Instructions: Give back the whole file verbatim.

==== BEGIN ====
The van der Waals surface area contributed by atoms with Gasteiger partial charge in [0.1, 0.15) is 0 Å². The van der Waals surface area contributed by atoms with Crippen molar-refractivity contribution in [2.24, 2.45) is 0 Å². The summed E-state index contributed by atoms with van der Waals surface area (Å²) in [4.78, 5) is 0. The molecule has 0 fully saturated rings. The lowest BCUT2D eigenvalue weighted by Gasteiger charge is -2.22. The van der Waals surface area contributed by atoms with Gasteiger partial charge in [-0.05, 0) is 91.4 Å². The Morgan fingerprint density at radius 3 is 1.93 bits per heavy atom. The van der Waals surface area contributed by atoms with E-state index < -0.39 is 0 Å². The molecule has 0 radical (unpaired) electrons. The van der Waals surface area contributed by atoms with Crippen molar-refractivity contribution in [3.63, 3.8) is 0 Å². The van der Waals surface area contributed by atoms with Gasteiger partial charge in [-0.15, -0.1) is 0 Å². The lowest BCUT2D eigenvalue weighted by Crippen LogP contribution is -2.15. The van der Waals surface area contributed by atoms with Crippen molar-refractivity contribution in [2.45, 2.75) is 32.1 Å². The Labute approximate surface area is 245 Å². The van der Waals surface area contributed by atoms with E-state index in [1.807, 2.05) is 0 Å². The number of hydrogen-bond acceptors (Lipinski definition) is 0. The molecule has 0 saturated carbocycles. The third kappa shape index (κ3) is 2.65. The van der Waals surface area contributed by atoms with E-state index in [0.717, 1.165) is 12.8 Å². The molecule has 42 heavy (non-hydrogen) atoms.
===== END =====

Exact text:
The van der Waals surface area contributed by atoms with Gasteiger partial charge in [0.1, 0.15) is 0 Å². The van der Waals surface area contributed by atoms with Crippen molar-refractivity contribution in [2.24, 2.45) is 0 Å². The summed E-state index contributed by atoms with van der Waals surface area (Å²) in [4.78, 5) is 0. The molecule has 0 fully saturated rings. The lowest BCUT2D eigenvalue weighted by Gasteiger charge is -2.22. The van der Waals surface area contributed by atoms with Gasteiger partial charge in [-0.05, 0) is 91.4 Å². The Morgan fingerprint density at radius 3 is 1.93 bits per heavy atom. The van der Waals surface area contributed by atoms with E-state index < -0.39 is 0 Å². The molecule has 0 radical (unpaired) electrons. The van der Waals surface area contributed by atoms with Crippen molar-refractivity contribution in [3.63, 3.8) is 0 Å². The van der Waals surface area contributed by atoms with Gasteiger partial charge in [-0.15, -0.1) is 0 Å². The lowest BCUT2D eigenvalue weighted by Crippen LogP contribution is -2.15. The van der Waals surface area contributed by atoms with Crippen molar-refractivity contribution in [2.45, 2.75) is 32.1 Å². The Labute approximate surface area is 245 Å². The van der Waals surface area contributed by atoms with E-state index in [1.807, 2.05) is 0 Å². The number of hydrogen-bond acceptors (Lipinski definition) is 0. The molecule has 0 saturated carbocycles. The third kappa shape index (κ3) is 2.65. The van der Waals surface area contributed by atoms with E-state index in [0.717, 1.165) is 12.8 Å². The molecule has 42 heavy (non-hydrogen) atoms.